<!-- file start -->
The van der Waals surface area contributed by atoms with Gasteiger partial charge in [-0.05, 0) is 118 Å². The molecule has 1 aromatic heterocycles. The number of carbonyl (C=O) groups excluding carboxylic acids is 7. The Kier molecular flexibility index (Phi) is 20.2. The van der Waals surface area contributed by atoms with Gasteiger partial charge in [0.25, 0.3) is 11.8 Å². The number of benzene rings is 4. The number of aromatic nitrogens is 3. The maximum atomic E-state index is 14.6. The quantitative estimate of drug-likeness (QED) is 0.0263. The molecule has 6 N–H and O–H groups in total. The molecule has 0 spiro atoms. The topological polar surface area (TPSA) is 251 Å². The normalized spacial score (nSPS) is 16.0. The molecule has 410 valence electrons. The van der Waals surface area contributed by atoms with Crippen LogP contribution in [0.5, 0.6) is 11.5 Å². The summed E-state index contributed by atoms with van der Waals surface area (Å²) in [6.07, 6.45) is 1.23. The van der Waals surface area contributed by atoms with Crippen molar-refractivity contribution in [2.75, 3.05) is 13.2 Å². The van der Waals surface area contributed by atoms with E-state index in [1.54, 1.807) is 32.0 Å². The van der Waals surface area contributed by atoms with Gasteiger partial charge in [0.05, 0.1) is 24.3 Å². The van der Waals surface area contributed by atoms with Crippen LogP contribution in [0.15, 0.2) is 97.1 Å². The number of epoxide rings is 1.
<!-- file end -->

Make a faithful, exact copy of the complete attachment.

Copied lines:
The van der Waals surface area contributed by atoms with Gasteiger partial charge in [-0.05, 0) is 118 Å². The molecule has 1 aromatic heterocycles. The number of carbonyl (C=O) groups excluding carboxylic acids is 7. The Kier molecular flexibility index (Phi) is 20.2. The van der Waals surface area contributed by atoms with Gasteiger partial charge in [0.25, 0.3) is 11.8 Å². The number of benzene rings is 4. The number of aromatic nitrogens is 3. The maximum atomic E-state index is 14.6. The quantitative estimate of drug-likeness (QED) is 0.0263. The molecule has 6 N–H and O–H groups in total. The molecule has 0 spiro atoms. The topological polar surface area (TPSA) is 251 Å². The normalized spacial score (nSPS) is 16.0. The molecule has 410 valence electrons. The van der Waals surface area contributed by atoms with Crippen LogP contribution in [0.5, 0.6) is 11.5 Å². The summed E-state index contributed by atoms with van der Waals surface area (Å²) in [6.07, 6.45) is 1.23. The van der Waals surface area contributed by atoms with Crippen molar-refractivity contribution in [2.75, 3.05) is 13.2 Å². The van der Waals surface area contributed by atoms with E-state index in [1.54, 1.807) is 32.0 Å². The van der Waals surface area contributed by atoms with Gasteiger partial charge in [0.05, 0.1) is 24.3 Å². The van der Waals surface area contributed by atoms with Crippen LogP contribution in [0.15, 0.2) is 97.1 Å². The number of epoxide rings is 1.